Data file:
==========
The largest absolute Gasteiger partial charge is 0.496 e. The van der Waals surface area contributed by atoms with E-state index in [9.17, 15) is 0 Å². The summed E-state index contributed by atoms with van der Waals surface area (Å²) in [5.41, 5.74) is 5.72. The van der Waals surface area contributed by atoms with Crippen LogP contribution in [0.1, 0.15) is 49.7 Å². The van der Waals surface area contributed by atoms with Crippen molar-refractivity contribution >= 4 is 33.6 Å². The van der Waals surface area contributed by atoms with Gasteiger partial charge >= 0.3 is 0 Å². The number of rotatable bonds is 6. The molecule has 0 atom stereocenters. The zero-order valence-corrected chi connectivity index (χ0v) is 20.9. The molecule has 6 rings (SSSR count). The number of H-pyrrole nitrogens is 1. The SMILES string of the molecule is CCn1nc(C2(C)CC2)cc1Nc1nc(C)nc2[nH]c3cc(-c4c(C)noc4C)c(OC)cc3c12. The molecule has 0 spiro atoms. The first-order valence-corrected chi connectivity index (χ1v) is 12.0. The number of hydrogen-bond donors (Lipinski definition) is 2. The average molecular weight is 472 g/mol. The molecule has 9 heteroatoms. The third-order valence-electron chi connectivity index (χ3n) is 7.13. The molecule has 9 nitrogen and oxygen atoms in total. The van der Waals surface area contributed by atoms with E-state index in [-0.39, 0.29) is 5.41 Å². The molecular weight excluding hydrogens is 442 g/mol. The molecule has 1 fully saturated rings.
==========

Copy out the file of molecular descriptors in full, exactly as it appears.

The largest absolute Gasteiger partial charge is 0.496 e. The van der Waals surface area contributed by atoms with E-state index in [9.17, 15) is 0 Å². The summed E-state index contributed by atoms with van der Waals surface area (Å²) in [5.41, 5.74) is 5.72. The van der Waals surface area contributed by atoms with Crippen LogP contribution in [0.1, 0.15) is 49.7 Å². The van der Waals surface area contributed by atoms with Crippen molar-refractivity contribution >= 4 is 33.6 Å². The van der Waals surface area contributed by atoms with Gasteiger partial charge >= 0.3 is 0 Å². The number of rotatable bonds is 6. The molecule has 0 atom stereocenters. The zero-order valence-corrected chi connectivity index (χ0v) is 20.9. The molecule has 6 rings (SSSR count). The number of H-pyrrole nitrogens is 1. The SMILES string of the molecule is CCn1nc(C2(C)CC2)cc1Nc1nc(C)nc2[nH]c3cc(-c4c(C)noc4C)c(OC)cc3c12. The molecule has 0 spiro atoms. The first-order valence-corrected chi connectivity index (χ1v) is 12.0. The number of hydrogen-bond donors (Lipinski definition) is 2. The average molecular weight is 472 g/mol. The molecule has 9 heteroatoms. The third-order valence-electron chi connectivity index (χ3n) is 7.13. The molecule has 9 nitrogen and oxygen atoms in total. The van der Waals surface area contributed by atoms with E-state index in [-0.39, 0.29) is 5.41 Å². The molecular weight excluding hydrogens is 442 g/mol. The molecule has 1 fully saturated rings.